If you received Social Security benefits , you need to know whether or not these benefits are taxable. Here are seven facts the Internal Revenue Service wants you to know about Social Security benefits so you can determine whether or not they are taxable to you.
Information about Taxes and Social Security
1. How much – if any – of your Social Security benefits are taxable depends on your total income and marital status.
2. Generally, if Social Security benefits were your only income, your benefits are not taxable and you probably do not need to file a federal income tax return.
3. If you received income from other sources, your benefits will not be taxed unless your modified adjusted gross income is more than the base amount for your filing status.
4. Your taxable benefits and modified adjusted gross income are figured on a worksheet in the Form 1040A or Form 1040 Instruction booklet.
5. You can do the following quick computation to determine whether some of your benefits may be taxable:
- First, add one-half of the total Social Security benefits you received to all your other income, including any tax exempt interest and other exclusions from income.
- Then, compare this total to the base amount for your filing status. If the total is more than your base amount, some of your benefits may be taxable.
6. A quick way to find out if any of your benefits may be taxable is to add one-half of your Social Security benefits to all your other income, including any tax-exempt interest. Next, compare this total to the base amounts below. If your total is more than the base amount for your filing status, then some of your benefits may be taxable. The three base amounts are:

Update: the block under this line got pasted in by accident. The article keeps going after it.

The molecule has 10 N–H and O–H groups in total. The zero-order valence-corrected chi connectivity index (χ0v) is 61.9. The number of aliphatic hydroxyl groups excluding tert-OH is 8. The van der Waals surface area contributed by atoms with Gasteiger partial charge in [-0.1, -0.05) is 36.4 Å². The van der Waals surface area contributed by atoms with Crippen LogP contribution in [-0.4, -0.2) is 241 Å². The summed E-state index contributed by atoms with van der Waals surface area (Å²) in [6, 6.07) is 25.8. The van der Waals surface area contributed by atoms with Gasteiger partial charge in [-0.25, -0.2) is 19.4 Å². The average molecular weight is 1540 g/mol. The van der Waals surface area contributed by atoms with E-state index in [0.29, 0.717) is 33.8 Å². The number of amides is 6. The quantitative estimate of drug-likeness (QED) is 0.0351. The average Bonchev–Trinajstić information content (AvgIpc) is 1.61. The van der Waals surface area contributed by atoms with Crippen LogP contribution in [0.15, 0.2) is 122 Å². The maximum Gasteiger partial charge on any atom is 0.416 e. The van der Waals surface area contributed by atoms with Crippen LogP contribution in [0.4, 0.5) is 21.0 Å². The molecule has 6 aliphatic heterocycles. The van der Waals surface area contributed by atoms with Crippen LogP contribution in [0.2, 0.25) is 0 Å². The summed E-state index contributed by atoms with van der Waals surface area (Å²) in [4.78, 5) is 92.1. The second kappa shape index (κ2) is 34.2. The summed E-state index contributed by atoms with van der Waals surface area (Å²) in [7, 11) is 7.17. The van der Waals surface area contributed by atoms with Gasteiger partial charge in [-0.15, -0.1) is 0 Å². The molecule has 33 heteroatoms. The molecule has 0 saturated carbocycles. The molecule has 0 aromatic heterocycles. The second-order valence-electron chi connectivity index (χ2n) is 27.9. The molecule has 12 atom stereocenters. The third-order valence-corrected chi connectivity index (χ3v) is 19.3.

- $25,000 – for single, head of household, qualifying widow or widower with a dependent child or married individuals filing separately who did not live with their spouse at any time during the year
- $32,000 – for married couples filing jointly
- $0 – for married persons filing separately who lived together at any time during the year
7. For additional information on the taxability of Social Security benefits, see IRS Publication 915, Social Security and Equivalent Railroad Retirement Benefits. Publication 915 is available below or by calling 800-TAX-FORM (800-829-3676).
Social Security Tax Withholding
Call Social Security at 800-772-1213 and ask for IRS Form W-4V. Or get the Voluntary Withholding Request form online. The form will give you four choices as to how much money you want withheld from your monthly payments: 7 percent, 10 percent, 15 percent or 25 percent. The withholding may make it easier for you to pay your taxes when April 15 rolls around each year.
Additional IRS Resources on Social Security:
- Publication 915, Social Security and Equivalent Railroad Retirement Benefits
- Tax Topic 423 – Social Security and Equivalent Railroad Retirement Benefits